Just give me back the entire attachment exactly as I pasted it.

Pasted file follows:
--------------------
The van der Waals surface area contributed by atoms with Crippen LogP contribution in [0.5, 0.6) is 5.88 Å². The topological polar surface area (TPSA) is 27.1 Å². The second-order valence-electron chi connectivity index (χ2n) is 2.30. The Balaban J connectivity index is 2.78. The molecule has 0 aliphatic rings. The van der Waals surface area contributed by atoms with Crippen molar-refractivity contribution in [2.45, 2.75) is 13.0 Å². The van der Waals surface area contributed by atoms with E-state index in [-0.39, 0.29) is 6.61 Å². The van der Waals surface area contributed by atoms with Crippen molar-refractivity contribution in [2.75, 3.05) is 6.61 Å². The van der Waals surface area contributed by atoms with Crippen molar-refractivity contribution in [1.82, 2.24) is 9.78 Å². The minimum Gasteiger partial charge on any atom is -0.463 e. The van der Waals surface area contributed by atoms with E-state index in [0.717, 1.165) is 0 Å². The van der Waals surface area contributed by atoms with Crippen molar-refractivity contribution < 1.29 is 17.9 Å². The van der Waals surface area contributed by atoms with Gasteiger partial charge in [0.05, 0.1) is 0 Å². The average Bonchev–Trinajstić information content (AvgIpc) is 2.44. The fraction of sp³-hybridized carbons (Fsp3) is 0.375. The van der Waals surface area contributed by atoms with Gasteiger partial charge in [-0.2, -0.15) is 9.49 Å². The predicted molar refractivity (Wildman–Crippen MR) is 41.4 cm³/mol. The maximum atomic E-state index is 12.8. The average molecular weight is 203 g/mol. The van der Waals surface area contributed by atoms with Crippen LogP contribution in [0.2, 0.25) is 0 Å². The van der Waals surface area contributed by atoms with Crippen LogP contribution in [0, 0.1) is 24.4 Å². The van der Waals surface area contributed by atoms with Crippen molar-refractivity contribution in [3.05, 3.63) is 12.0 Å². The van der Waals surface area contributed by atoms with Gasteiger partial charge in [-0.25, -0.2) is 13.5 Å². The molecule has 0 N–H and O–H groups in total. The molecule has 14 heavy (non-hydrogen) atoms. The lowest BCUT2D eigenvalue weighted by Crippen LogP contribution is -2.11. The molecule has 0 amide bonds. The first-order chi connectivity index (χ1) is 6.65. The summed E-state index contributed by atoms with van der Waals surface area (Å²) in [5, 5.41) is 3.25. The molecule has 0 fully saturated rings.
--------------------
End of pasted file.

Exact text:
The van der Waals surface area contributed by atoms with Crippen LogP contribution in [0.5, 0.6) is 5.88 Å². The topological polar surface area (TPSA) is 27.1 Å². The second-order valence-electron chi connectivity index (χ2n) is 2.30. The Balaban J connectivity index is 2.78. The molecule has 0 aliphatic rings. The van der Waals surface area contributed by atoms with Crippen molar-refractivity contribution in [2.45, 2.75) is 13.0 Å². The van der Waals surface area contributed by atoms with E-state index in [-0.39, 0.29) is 6.61 Å². The van der Waals surface area contributed by atoms with Crippen molar-refractivity contribution in [2.75, 3.05) is 6.61 Å². The van der Waals surface area contributed by atoms with Crippen molar-refractivity contribution in [1.82, 2.24) is 9.78 Å². The minimum Gasteiger partial charge on any atom is -0.463 e. The van der Waals surface area contributed by atoms with E-state index in [0.717, 1.165) is 0 Å². The van der Waals surface area contributed by atoms with Crippen molar-refractivity contribution < 1.29 is 17.9 Å². The van der Waals surface area contributed by atoms with Gasteiger partial charge in [0.05, 0.1) is 0 Å². The average Bonchev–Trinajstić information content (AvgIpc) is 2.44. The fraction of sp³-hybridized carbons (Fsp3) is 0.375. The van der Waals surface area contributed by atoms with Gasteiger partial charge in [-0.2, -0.15) is 9.49 Å². The predicted molar refractivity (Wildman–Crippen MR) is 41.4 cm³/mol. The maximum atomic E-state index is 12.8. The average molecular weight is 203 g/mol. The van der Waals surface area contributed by atoms with Crippen LogP contribution in [0.2, 0.25) is 0 Å². The van der Waals surface area contributed by atoms with Crippen LogP contribution in [0, 0.1) is 24.4 Å². The van der Waals surface area contributed by atoms with Crippen molar-refractivity contribution in [3.05, 3.63) is 12.0 Å². The van der Waals surface area contributed by atoms with Gasteiger partial charge in [-0.25, -0.2) is 13.5 Å². The molecule has 0 N–H and O–H groups in total. The molecule has 14 heavy (non-hydrogen) atoms. The lowest BCUT2D eigenvalue weighted by Crippen LogP contribution is -2.11. The molecule has 0 amide bonds. The first-order chi connectivity index (χ1) is 6.65. The summed E-state index contributed by atoms with van der Waals surface area (Å²) in [5, 5.41) is 3.25. The molecule has 0 fully saturated rings.